Every job is a source of useful information, but what is that information worth? Your bookkeeper can generate a job-costing report that shows whether any specific job made money. But does that report tell you whether or not your next job will be productive? The answer is usually no, and that can be a big problem.
How can you accurately bid, schedule and plan jobs without vital productivity and performance data? Job costing reports only on income and expense data, not the costs associated with all operational variables. If you don't have a way to understand those costs, how can you be able to control them?
What you need instead is an automated job tracking system that includes smart quoting, dispatching and billing functions. Because job tracking software measures and reports on all the quote-to-cash variables in real time, you have total visibility into job costs and progress daily; easy access and understanding of performance trends and averages; and complete digital control of freight and material quoting, truck scheduling and dispatch, sub-hauler management, automated dispatch delivery, billing, driver settlements, driver compliance and profitability reporting.
Job-tracking data is essential for creating realistic estimates, bids, schedules and budgets. Running trucks is a complicated business. Integrating a custom telematics solution enables you to make the most of all your assets.
Most soft costs are hidden costs until they get quantified. These costs can include safety, productivity, downtime and more. It is essential that these costs get identified and controlled in a trucking company.
5 Soft or Hidden Trucking Costs
There are five main soft or hidden costs that can be a challenge in a trucking operation:
- Excess idling is expensive; it wastes fuel and can shorten the life of the equipment. Drivers are happy to idle their trucks to keep warm in the winter or cool in the summer. To control excess idling, you can set alerts so that the driver and dispatcher are alerted when a driver has idled over a certain period.
- Controlling driver behavior is essential. Alerts and a driver scoring system can grade drivers on things like arriving later than the scheduled time, hard braking, hard accelerating, hard cornering, excess idling, taking longer than allowed at the load or delivery site, stopping between the load and delivery sites. Most of these behaviors waste fuel and decrease the safety of the fleet.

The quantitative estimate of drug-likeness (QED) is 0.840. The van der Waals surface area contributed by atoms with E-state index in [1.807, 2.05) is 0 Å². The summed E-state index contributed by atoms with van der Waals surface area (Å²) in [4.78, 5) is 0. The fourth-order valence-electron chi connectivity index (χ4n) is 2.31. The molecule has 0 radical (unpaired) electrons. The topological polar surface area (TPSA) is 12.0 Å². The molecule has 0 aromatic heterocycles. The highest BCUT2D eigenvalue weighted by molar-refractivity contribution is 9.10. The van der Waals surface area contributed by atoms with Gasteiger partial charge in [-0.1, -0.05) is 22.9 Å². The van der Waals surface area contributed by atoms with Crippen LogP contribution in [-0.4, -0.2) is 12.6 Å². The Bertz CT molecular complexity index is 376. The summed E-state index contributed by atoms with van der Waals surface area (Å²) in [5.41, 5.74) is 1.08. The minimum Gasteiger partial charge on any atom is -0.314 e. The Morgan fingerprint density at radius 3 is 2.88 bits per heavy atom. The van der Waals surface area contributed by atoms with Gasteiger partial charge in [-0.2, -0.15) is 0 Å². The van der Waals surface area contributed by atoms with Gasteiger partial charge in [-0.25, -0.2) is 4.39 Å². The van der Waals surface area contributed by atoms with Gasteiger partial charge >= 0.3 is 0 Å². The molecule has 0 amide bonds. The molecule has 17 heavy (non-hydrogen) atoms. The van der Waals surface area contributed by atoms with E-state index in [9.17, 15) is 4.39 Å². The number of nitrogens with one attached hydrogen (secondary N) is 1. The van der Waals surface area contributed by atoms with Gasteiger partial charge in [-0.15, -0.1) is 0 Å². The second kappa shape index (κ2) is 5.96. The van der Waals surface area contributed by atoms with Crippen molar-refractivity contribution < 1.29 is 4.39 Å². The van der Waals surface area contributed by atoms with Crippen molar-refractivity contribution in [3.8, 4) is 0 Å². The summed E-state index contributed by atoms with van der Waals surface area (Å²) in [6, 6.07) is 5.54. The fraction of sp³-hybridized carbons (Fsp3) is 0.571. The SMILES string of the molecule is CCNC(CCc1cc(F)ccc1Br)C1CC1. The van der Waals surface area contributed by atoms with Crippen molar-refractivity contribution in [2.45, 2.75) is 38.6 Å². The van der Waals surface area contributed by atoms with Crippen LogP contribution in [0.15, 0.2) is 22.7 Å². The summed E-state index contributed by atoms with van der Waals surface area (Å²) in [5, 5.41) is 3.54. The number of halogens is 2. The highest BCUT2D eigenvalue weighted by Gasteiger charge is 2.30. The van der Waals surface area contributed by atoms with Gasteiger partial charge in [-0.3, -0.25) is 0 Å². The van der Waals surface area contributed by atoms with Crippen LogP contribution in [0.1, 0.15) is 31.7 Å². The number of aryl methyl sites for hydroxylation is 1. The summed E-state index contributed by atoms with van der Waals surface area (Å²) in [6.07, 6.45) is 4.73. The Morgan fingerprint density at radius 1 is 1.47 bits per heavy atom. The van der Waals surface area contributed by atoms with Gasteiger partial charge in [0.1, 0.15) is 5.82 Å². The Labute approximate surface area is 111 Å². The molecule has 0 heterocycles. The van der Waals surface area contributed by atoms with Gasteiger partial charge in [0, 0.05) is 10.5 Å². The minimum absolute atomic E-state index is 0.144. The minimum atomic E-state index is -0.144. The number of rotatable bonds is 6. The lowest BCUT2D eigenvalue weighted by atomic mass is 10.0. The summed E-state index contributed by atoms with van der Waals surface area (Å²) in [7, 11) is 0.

- Driver productivity can be challenging to gauge. It is done by bringing everything back to a dollar per hour that the driver is generating for the company - for tonnage or per load hauls. The drivers' loop times can be assessed in real time and compared with other drivers on the same job. Alerting the driver when they are in excess loading or unloading times will also increase their productivity.
- The beginning and end of the driver's day can be a high hidden cost. Drivers may arrive early, check in and then have a conversation in the shop. Or after their shift, they may linger in the driver's room before checking out. You can control the beginning and ending of their day by sending a schedule from dispatch to the truck. The device in the truck becomes the driver's timecard. Once the driver logs in, you can begin tracking them as they do their pre-trip and head out of the yard. At the end of the day, once the driver arrives back at the yard, you can allow a specific amount of time for their post-trip inspection and fueling and then you can auto-log them out.
- Helping drivers to be more productive helps them make more money. It is also important that drivers are paid accurately and on time. By tracking all this information electronically as it happens, the driver's settlements are correct and timely.
- Most of these problems are solved by using a good telematics system integrated into the dispatch and back office. Getting the scale tickets or bills of lading from the suppliers integrated into the system is fundamental, too. Having a fully integrated supply chain helps identify and control soft and hidden costs.
If a delivery of products and equipment needs to be re-routed or rescheduled, telematics systems have tracking capabilities, allowing them to find alternative routes. Many fleet management systems like these have live map technology that can reduce transit time and fuel usage by providing accurate, more optimal routing based on traffic, weather, road conditions, construction zones and restricted roads.
Construction equipment is costly and must follow a strict maintenance schedule. Telematics devices help contractors proactively maintain their vehicles by tracking mileage and engine hours. Fleet management software can be set up to monitor maintenance schedules with service reminders, which will reduce vehicle downtime and ensure job schedules can be met.
Some construction equipment is subject to government mandates. ELDs measure drivers' time and mileage to ensure truck drivers are staying within their Hours of Service (HoS) requirements. Relieve drivers from the burden of paperwork, allowing them more time in the field.
Fleet management solutions can digitally transform contractors by improving efficiencies within logistics and boosting the productivity of drivers, dispatchers and managers. Construction projects are better managed from beginning to end, providing a competitive advantage while improving bottom line profits.
Tom Burlington is in technical sales at Command Alkon (www.commandalkon.com).